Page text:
Pilots Wood Urgent Appeal

Save Pilots Wood - Unlock the Magic

c) Barry Cook

Match Funding Appeal - Triple your donation

We all have magical memories of woodland, whether it’s walking through the autumn leaves in a woodland glade or enjoying the dappled summer sunshine; no other habitat is quite as evocative all year round.  But our beloved woodlands are critically at risk. The UK has lost over 80% of the woodland it once had, making us one of the least wooded nations in Europe. The time to act is now.

This year, with your help, we can save a wonderful piece of woodland known as Pilots Wood, offering a rare opportunity to help some of the UK's most threatened wildlife.

For this appeal we have the fantastic opportunity to triple your donations through match funding. This means that if you help us to raise £50,000 it will unlock the £150,000 needed to purchase and restore Pilots Wood

Help us Save Pilots Wood

£
First shoots of bluebells at Pilots Wood

A magical woodland world

This beautiful part of ancient woodland sits on top of the Darent Valley and provides a crucial habitat that links in with other wildlife sites in the area. This includes our Polhill Nature reserve which, with your generous support, was purchased for restoration last year.

If we can buy and manage Pilots wood, we'll have an incredible new 70-acre nature reserve spreading through this magical woodland and down to the chalk grassland below.

However, time to raise funds is short.

Save Pilots Wood- Unlock the Magic

Red Kite

A donation of £50....

...will be worth £150 with match funding
Badger

A donation of £100...

...will be worth £300 with match funding
Nuthatch

a donation of £500...

...will be worth £1500 with match funding

The Animals of Pilots Wood

Pilots wood is rich in diversity, from the smallest creatures and fungi that reside on the woodland floor, to the deer you can see bounding through the glades. From April and May, you can see incredible carpets of bluebells through Pilots wood and beyond. These are a great indicator of ancient woodland and provide an important early source of nectar for bees, butterflies and other insects. We are incredibly fortunate to have over half of the world’s bluebells in the UK, so we must protect our woodland to ensure future generations can continue to see beautiful displays of bluebells.

Find out about the magical species that we can protect, with your help, at Pilots Wood

Birds

Red Kite

C) Andy Rouse / 2020VISION

Pilots Wood is home to a wide variety of birds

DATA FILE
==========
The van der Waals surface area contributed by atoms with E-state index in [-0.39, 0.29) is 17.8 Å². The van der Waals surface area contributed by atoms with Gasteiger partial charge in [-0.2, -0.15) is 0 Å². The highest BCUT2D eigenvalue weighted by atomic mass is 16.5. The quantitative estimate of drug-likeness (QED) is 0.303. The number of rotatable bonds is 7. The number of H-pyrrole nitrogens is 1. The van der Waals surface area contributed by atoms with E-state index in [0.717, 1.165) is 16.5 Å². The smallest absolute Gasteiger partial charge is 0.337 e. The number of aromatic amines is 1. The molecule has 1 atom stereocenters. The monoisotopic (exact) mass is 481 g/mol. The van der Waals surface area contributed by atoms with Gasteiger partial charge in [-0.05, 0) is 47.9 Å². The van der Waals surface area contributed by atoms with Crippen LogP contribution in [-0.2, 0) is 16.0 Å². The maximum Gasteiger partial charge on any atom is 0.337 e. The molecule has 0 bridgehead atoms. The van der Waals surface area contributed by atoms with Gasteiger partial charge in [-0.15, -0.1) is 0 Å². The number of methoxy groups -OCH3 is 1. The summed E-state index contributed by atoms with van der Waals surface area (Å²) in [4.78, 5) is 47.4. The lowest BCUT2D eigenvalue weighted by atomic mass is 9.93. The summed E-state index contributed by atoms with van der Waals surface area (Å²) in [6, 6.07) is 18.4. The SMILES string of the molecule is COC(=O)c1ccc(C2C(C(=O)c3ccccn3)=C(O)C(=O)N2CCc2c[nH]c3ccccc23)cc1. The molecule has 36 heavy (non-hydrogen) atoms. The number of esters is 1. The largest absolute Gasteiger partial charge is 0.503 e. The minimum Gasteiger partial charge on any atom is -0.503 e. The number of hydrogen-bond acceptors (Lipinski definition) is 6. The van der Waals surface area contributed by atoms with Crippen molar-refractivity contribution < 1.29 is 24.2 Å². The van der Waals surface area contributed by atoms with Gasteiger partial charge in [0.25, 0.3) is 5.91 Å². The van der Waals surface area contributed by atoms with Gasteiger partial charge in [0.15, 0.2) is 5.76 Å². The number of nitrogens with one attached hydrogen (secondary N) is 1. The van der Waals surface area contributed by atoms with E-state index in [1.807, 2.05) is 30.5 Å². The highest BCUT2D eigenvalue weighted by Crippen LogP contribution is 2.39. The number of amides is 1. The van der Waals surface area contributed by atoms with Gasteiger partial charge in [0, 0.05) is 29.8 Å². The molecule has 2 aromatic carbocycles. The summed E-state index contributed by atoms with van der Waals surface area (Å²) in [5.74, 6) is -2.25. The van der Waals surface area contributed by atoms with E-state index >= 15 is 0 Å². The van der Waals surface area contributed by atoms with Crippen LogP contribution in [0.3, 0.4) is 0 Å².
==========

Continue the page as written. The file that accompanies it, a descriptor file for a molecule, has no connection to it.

Buzzards are increasingly seen in the area, soaring over the valley, and excitingly red kite have also been seen in the area.

By protecting and managing the woodland, we can ensure that all these birds can thrive here and in time we would expect that they will be joined by others which are in decline in other areas.

Sadly, of the 49 breeding woodland bird species in the UK, 16 are red listed- the highest priority of conservation, and only by ensuring areas like Pilots Wood are managed for wildlife can we reverse this alarming decline.

Mammals

Fox

c) Julia Beadle

Pilots Wood is also home to a range of mammal species.  In areas of the woodland, freshly turned earth gives clues that badgers are active in the area and if you’re lucky, foxes can be glimpsed through the trees.

Deer are also present in the woodland and surrounding fields

Wilding

Pine marten (Martes martes), Scotland, UK

Pine marten (Martes martes), Black Isle, Scotland, UK. July 2010. 4-5 month old kit. - Terry Whittaker/2020VISION

Kent Wildlife Trust is looking to trial wildling at different scales and our initial assessment is that Polhill Bank nature reserve, including Pilots Wood, could be a location to really benefit from this new approach. 

Wilding works with nature, and includes bringing back lost species, and using more effective processes when managing the land.  The details of how we will do this are subject to a detailed assessment, but we anticipate that we will use native breeds of cattle to graze the grasslands and woodland. We may also look to introduce other livestock such as pigs, who’s rooting in the ground will create disturbed areas allowing a greater variety of plants to develop on the site.

We are also considering Polhill Bank nature reserves as a reintroduction site for Pine Marten. Although most people associate this fascinating mammal with the highlands of Scotland, it was once widespread across the UK, but its range has drastically reduced due to historic persecution and habitat loss.

 

This small but important predator will re-balance populations of other prey species, which would have benefits for species further down the food chain. This could be a key step in wildling Pilots Wood and Polhill Bank nature reserve.

Help us raise £50,000 to save Pilots Wood

£

c) Barry Cook